A Connecticut mother was sentenced Tuesday to 11 years in prison for starving her autistic son until he died weighing only 84 pounds.
A judge said Katiria Tirado, 34, "failed to provide her son with the basics necessary for life." She was also sentenced to five years of probation.
When Tirado's son Matthew died in February, at 17, he was 5' 9" and weighed 84 pounds. His emaciated body was covered with bruises, cuts and bedsores. A medical examiner declared the cause of death, “fatal child abuse syndrome with dehydration and malnutrition.”
Police said Tirado kept the refrigerator locked and cabinets screwed shut so the boy, who was nonverbal, was reduced to digging through the garbage for scraps and condiments, according to the New York Times. He had attended school sporadically for the last five years of his life, and hadn't been in school at all for his final five months.
Court records show that Tirado texted photos to her sister that showed cabinets and the refrigerator locked. On the morning of Matthew's death on February 14, Tirado texted her sister that Matthew had been vomiting for days and “looks like he is dying,” police told the New York Post. Still, Tirado waited 36 minutes to call 911. Matthew died at the hospital a few hours later.
It is unknown whether family members tried to help Matthew at any point.
The Connecticut Department of Children and Families had received five reports of neglect from the Hartford School District, but closed their file on the boy without ever seeing him. “Nobody had any clue — I don’t care what anyone says — we did not know this child was being physically abused or starved to death,” DCF Commissioner Joette Katz told Hartford Courant.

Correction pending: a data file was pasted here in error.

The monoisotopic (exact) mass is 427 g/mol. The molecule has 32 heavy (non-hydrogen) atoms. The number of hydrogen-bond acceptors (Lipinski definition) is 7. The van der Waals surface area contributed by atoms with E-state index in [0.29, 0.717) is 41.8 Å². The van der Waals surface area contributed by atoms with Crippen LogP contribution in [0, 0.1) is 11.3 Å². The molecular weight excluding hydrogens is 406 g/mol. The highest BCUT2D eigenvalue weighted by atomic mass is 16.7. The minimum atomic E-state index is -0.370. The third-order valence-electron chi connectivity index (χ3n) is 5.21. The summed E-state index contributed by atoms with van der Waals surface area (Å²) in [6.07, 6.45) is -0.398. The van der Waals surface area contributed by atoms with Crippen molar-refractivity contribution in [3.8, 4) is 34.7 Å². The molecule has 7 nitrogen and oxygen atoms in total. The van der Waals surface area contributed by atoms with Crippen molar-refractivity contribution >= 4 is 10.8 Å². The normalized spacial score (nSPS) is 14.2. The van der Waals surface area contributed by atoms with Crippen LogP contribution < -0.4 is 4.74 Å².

But Tirado was on the child abuse registry — a placement Katz says she didn't deserve, since she was placed on the list after she slapped Matthew's sister. According to Katz, an appellate court ruled that parents can physically discipline their own children (within reason). Matthew's sister told one of her caseworkers that Matthew was being hit at home and that their mother had a history of mental illness, but Matthew's third and final caseworker had never seen this information before closing the case against supervisor's orders.
In Connecticut, unless there is evidence of sexual abuse or serious harm, caseworkers have no right to enter the home without the parents' permission, Katz said.
"In this particular instance, the mother repeatedly denied child welfare, school, and law enforcement officials, among others, access to Matthew," Katz told the Court. "Lacking the authority to force the mother to cooperate and allow access to Matthew, none of these entities had evidence of the abuse that she inflicted on him. With that said, despite the limitations on what actions the department can take in light of parental resistance, the department has taken steps to improve the work of our agency."
Tirado pleaded guilty to manslaughter under the Alford Doctrine, which means that she does not agree that she is guilty to a crime but acknowledges that there's enough evidence for a conviction.
[Photo: Hartford Police Department]